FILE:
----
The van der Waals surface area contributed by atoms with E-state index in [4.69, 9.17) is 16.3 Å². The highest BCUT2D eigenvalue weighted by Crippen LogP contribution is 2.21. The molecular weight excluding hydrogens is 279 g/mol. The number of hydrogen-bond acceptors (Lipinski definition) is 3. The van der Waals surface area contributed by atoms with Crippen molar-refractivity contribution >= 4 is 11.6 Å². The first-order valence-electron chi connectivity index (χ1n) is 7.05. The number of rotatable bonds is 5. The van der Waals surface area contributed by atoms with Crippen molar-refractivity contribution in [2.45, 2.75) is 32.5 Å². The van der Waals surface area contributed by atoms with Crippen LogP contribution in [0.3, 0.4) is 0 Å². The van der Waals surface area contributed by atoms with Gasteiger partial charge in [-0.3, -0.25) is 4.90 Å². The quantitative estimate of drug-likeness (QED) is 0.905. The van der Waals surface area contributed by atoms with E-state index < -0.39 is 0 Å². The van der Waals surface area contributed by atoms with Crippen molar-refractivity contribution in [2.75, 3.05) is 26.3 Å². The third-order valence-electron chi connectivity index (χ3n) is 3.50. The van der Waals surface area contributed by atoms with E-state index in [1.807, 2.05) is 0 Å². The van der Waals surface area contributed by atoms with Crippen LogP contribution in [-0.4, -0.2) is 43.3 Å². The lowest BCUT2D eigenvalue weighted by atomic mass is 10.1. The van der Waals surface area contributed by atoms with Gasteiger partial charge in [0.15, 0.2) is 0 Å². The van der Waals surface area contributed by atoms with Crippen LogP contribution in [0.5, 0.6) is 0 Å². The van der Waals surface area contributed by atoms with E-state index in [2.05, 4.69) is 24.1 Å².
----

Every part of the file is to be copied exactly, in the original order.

The van der Waals surface area contributed by atoms with E-state index in [4.69, 9.17) is 16.3 Å². The highest BCUT2D eigenvalue weighted by Crippen LogP contribution is 2.21. The molecular weight excluding hydrogens is 279 g/mol. The number of hydrogen-bond acceptors (Lipinski definition) is 3. The van der Waals surface area contributed by atoms with Crippen molar-refractivity contribution >= 4 is 11.6 Å². The first-order valence-electron chi connectivity index (χ1n) is 7.05. The number of rotatable bonds is 5. The van der Waals surface area contributed by atoms with Crippen molar-refractivity contribution in [2.45, 2.75) is 32.5 Å². The van der Waals surface area contributed by atoms with Crippen LogP contribution in [0.3, 0.4) is 0 Å². The van der Waals surface area contributed by atoms with Gasteiger partial charge in [-0.3, -0.25) is 4.90 Å². The quantitative estimate of drug-likeness (QED) is 0.905. The van der Waals surface area contributed by atoms with E-state index < -0.39 is 0 Å². The van der Waals surface area contributed by atoms with Crippen molar-refractivity contribution in [2.75, 3.05) is 26.3 Å². The third-order valence-electron chi connectivity index (χ3n) is 3.50. The van der Waals surface area contributed by atoms with E-state index in [1.807, 2.05) is 0 Å². The van der Waals surface area contributed by atoms with Crippen LogP contribution in [-0.4, -0.2) is 43.3 Å². The lowest BCUT2D eigenvalue weighted by atomic mass is 10.1. The van der Waals surface area contributed by atoms with Gasteiger partial charge in [0.15, 0.2) is 0 Å². The van der Waals surface area contributed by atoms with Crippen LogP contribution in [0.5, 0.6) is 0 Å². The van der Waals surface area contributed by atoms with E-state index in [2.05, 4.69) is 24.1 Å².